IDEAS home Printed from https://ideas.repec.org/p/nbr/nberwo/25478.html
   My bibliography  Save this paper

Noisy Memory and Over-Reaction to News

Author

Listed:
  • Rava Azeredo da Silveira
  • Michael Woodford

Abstract

We propose a model of optimal decision making subject to a memory constraint. The constraint is a limit on the complexity of memory measured using Shannon’s mutual information, as in models of rational inattention; but our theory differs from that of Sims (2003) in not assuming costless memory of past cognitive states. We show that the model implies that both forecasts and actions will exhibit idiosyncratic random variation; that beliefs will fluctuate forever around the rational-expectations (perfect-memory) beliefs with a variance that does not fall to zero; and that more recent news will be given disproportionate weight. The model provides a simple explanation for a number of features of expectations in laboratory and field settings, most notably apparent over-reaction of both elicited forecasts and spending decisions to transitory fluctuations in economic time series.

Suggested Citation

  • Rava Azeredo da Silveira & Michael Woodford, 2019. "Noisy Memory and Over-Reaction to News," NBER Working Papers 25478, National Bureau of Economic Research, Inc.
  • Handle: RePEc:nbr:nberwo:25478
    Note: EFG ME
    as

    Download full text from publisher

    File URL: http://www.nber.org/papers/w25478.pdf
    Download Restriction: no

    Other versions of this item:

    References listed on IDEAS

    as
    1. Hall, Robert E, 1978. "Stochastic Implications of the Life Cycle-Permanent Income Hypothesis: Theory and Evidence," Journal of Political Economy, University of Chicago Press, vol. 86(6), pages 971-987, December.
    2. Landier, Augustin & Ma, Yueran & Thesmar, David, 2017. "New Experimental Evidence on Expectations Formation," CEPR Discussion Papers 12527, C.E.P.R. Discussion Papers.
    Full references (including those not matched with items on IDEAS)

    Citations

    Citations are extracted by the CitEc Project, subscribe to its RSS feed for this item.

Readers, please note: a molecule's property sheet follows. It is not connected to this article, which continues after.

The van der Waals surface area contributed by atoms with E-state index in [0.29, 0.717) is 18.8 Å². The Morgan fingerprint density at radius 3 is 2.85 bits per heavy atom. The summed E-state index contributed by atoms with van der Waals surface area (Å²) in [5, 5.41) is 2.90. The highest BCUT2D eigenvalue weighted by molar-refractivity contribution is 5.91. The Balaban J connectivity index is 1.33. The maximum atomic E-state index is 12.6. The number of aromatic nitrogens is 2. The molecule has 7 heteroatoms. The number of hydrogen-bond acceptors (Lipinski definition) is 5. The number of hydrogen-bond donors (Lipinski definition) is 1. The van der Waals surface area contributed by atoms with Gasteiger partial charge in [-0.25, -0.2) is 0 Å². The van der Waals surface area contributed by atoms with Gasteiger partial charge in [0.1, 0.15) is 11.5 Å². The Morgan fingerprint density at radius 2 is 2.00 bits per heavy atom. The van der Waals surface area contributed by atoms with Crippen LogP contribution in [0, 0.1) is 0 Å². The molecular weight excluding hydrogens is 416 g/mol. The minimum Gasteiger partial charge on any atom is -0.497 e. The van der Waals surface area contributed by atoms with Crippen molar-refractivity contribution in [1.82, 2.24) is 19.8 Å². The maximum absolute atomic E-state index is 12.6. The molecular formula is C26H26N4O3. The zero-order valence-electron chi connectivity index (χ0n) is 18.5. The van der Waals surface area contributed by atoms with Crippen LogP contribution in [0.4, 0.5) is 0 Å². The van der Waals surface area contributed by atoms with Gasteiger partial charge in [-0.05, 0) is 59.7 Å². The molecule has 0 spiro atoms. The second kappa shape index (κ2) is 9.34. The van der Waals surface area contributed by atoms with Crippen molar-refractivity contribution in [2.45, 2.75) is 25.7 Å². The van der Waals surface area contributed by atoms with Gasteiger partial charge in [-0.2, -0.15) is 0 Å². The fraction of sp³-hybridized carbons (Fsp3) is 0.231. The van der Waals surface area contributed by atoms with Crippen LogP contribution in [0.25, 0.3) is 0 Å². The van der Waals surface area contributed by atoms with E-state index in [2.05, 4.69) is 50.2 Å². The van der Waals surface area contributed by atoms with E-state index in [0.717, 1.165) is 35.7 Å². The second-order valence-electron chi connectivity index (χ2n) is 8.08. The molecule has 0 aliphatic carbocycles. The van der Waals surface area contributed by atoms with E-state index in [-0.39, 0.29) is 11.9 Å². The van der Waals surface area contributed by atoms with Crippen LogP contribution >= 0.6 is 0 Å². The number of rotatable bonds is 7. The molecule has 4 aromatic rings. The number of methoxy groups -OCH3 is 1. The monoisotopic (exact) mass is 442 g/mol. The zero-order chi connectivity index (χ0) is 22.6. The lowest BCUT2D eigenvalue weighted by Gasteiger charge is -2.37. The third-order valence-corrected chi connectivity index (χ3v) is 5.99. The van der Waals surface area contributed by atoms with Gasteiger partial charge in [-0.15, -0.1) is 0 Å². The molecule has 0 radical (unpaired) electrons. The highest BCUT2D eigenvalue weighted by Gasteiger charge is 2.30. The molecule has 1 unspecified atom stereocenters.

as


    Cited by:

    1. Besley, Timothy & Fetzer, Thiemo & Mueller, Hannes, 2019. "Terror and Tourism: The Economic Consequences of Media Coverage," CAGE Online Working Paper Series 449, Competitive Advantage in the Global Economy (CAGE).
    2. George-Marios Angeletos & Karthik Sastry, 2019. "Inattentive Economies," NBER Working Papers 26413, National Bureau of Economic Research, Inc.

    More about this item

    JEL classification:

    • D91 - Microeconomics - - Micro-Based Behavioral Economics - - - Role and Effects of Psychological, Emotional, Social, and Cognitive Factors on Decision Making
    • E71 - Macroeconomics and Monetary Economics - - Macro-Based Behavioral Economics - - - Role and Effects of Psychological, Emotional, Social, and Cognitive Factors on the Macro Economy
    • G41 - Financial Economics - - Behavioral Finance - - - Role and Effects of Psychological, Emotional, Social, and Cognitive Factors on Decision Making in Financial Markets

    NEP fields

    This paper has been announced in the following NEP Reports:

    Statistics

    Access and download statistics

    Corrections

    All material on this site has been provided by the respective publishers and authors. You can help correct errors and omissions. When requesting a correction, please mention this item's handle: RePEc:nbr:nberwo:25478. See general information about how to correct material in RePEc.

    For technical questions regarding this item, or to correct its authors, title, abstract, bibliographic or download information, contact: (). General contact details of provider: http://edirc.repec.org/data/nberrus.html .

    If you have authored this item and are not yet registered with RePEc, we encourage you to do it here. This allows to link your profile to this item. It also allows you to accept potential citations to this item that we are uncertain about.

    If CitEc recognized a reference but did not link an item in RePEc to it, you can help with this form .

    If you know of missing items citing this one, you can help us creating those links by adding the relevant references in the same way as above, for each refering item. If you are a registered author of this item, you may also want to check the "citations" tab in your RePEc Author Service profile, as there may be some citations waiting for confirmation.

    Please note that corrections may take a couple of weeks to filter through the various RePEc services.

    IDEAS is a RePEc service hosted by the Research Division of the Federal Reserve Bank of St. Louis . RePEc uses bibliographic data supplied by the respective publishers.